www.charlestondailymail.com Sports http://www.charlestondailymail.com Daily Mail feed en-us Copyright 2015, Charleston Newspapers, Charleston, WV Newspapers Knapper, Stevens lead South Charleston past GW http://www.charlestondailymail.com/article/20150124/DM03/150129509 DM03 http://www.charlestondailymail.com/article/20150124/DM03/150129509 Sat, 24 Jan 2015 23:58:02 -0500 By CHRISTOPHER WADE


While South Charleston standout Brandon Knapper was key in the Black Eagles' 51-45 victory over rival George Washington (8-4), so was Jalen Stevens.

Knapper, a West Virginia University commit, had 19 points in the first half as SC (12-1) led by 12 at halftime, and after GW made a big comeback, the junior made four clutch free throws with under 11 seconds left in the game in a two-point game to seal the boys basketball win.

Stevens, though, helped the Black Eagles maintain the lead with six steals, including a huge swipe with GW trailing by just two points with under a minute to play.

With SC leading 45-43, GW had the ball with a chance to tie or take the lead, but on the possession, Stevens earned a steal and drove to the basket, scoring a layup with 31 seconds remaining to give the Black Eagles a four-point lead they wouldn't relinquish.

"Other than Brandon's scoring, I think if you had to pick a player of the game that really got some crucial things for us, it's Jalen Stevens," SC coach Vic Herbert said. "He was incredible tonight.

"What about that steal he had late in the game and that total game he had? He played a great game. I was so proud of Jalen. He played super and really came to play."

Stevens knows his role on the team and was glad to be able to help out on the defensive end.

"It was a real big steal," Stevens said. "I had to do something. I'm a defensive leader. Coach (Herbert) tells me I'm one of the best defenders. I usually get the hardest person to guard."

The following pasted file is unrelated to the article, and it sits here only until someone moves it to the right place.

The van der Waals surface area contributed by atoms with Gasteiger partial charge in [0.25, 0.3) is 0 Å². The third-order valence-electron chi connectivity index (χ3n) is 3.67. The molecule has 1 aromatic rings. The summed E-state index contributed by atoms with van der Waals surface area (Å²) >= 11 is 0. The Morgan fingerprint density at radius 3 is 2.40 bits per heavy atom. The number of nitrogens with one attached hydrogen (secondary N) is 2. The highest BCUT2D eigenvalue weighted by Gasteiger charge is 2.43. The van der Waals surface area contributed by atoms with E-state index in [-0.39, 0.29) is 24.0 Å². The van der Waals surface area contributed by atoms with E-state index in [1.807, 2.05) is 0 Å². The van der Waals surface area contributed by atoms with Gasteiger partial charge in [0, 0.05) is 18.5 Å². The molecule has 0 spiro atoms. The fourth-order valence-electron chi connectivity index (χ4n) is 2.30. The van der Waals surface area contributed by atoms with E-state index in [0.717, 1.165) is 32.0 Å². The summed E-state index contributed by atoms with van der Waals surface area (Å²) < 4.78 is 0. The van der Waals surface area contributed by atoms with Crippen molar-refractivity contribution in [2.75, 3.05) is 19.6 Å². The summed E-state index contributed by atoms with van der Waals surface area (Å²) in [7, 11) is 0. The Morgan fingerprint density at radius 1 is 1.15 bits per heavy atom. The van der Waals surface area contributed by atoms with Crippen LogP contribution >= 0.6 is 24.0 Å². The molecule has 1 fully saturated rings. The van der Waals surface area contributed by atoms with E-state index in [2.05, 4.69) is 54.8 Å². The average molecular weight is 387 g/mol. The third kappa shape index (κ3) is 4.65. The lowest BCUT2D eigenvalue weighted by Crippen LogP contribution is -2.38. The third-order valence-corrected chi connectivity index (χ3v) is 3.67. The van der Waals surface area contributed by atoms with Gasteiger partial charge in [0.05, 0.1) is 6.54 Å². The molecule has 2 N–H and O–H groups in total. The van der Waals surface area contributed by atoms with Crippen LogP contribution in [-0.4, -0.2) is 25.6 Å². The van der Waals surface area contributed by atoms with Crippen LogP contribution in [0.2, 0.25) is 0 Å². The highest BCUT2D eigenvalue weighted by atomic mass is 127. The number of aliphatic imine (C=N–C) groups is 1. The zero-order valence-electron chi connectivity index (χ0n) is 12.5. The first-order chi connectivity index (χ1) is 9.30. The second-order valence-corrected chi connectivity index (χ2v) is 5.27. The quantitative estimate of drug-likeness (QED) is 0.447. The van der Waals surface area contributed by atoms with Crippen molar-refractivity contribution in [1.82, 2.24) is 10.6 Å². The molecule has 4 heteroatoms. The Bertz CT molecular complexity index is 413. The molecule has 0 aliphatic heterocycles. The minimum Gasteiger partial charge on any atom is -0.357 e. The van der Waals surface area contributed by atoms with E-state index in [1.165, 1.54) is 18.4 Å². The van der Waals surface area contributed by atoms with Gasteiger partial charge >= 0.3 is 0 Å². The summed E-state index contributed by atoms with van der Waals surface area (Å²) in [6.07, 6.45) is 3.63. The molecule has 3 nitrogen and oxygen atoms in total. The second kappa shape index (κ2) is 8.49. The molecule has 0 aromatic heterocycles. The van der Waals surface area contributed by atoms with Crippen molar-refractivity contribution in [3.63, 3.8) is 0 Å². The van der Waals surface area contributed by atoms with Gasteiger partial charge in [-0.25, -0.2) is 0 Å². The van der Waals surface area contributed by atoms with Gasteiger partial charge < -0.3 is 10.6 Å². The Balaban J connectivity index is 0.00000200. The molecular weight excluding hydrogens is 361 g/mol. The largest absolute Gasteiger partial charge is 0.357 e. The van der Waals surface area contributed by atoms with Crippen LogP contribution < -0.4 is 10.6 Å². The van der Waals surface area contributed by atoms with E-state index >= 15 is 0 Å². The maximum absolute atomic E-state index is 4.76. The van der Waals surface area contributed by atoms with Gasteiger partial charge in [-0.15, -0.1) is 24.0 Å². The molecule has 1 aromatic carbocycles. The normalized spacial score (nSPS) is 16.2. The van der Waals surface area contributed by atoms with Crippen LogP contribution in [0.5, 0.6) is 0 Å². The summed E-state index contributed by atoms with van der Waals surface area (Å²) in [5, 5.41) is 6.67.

Knapper is glad to be able to play alongside Stevens.

"Jalen is my boy," Knapper said. "He got that big steal. He was really big tonight. That is one of his strongest things. He will lock you up. He doesn't worry about the offense but loves to play defense."

GW cut the lead back to two points on a layup from Larry Bryson with 13 seconds left, but Knapper hit two free throws with 10.5 seconds left, stole the ball on the next Patriots possession, and hit two more foul shots with 4.5 seconds to seal the win.

"Brandon was huge," Herbert said. "He played real well. He is creeping up a 1,000 points. The kid is an incredible player. He is so smart and always in position. He understands the game."

It was a big win for SC over its rival GW after the Black Eagles suffered their first loss to Hurricane on Thursday.

"It was a big win coming off the loss," Knapper said. "It was a wake-up call. We got big headed. We didn't want to feel that feeling again. We came together and come out with the win.

GW coach Rick Greene was proud of the comeback but said getting behind in the first half and 12 at the half was the difference.

"I thought the first half was where we got beat," Greene said. "I thought we did a nice job of fighting back and we got back in it. We are ready to compete against teams at that level. We just aren't ready to beat them yet. We are getting better every week though."

Jonah Cosby, a South Charleston transfer, led GW with 10 points and 11 rebounds against his former team. Anthony Dean added 10 points and seven rebounds for the Patriots.

UC men fall short against Fairmont State http://www.charlestondailymail.com/article/20150124/DM03/150129535 DM03 http://www.charlestondailymail.com/article/20150124/DM03/150129535 Sat, 24 Jan 2015 20:03:47 -0500 By Rich Stevens Former Wyoming East High School star Chase Morgan has morphed into a quality player for the Fairmont State men's basketball team.

He showed why with his performance down the stretch, against the University of Charleston, on the road at Eddie King Gym, in a game that the Falcons needed for sole possession of third place in the Mountain East Conference.

Morgan hit 12-13 free throws for the game, which included 8-8 in the final 28 seconds, as the Falcons held on for a 93-88 victory over the Golden Eagles (13-5, 8-4 MEC) on Saturday.

"What Chase Morgan is, he's a typical West Virginia high school basketball player who came in with a little bit of a chip on his shoulder," said third-year Fairmont State coach Jerrod Calhoun, whose team has won four consecutive games and seven of its last eight. "He didn't get a whole lot of credit and he's gotten better and better.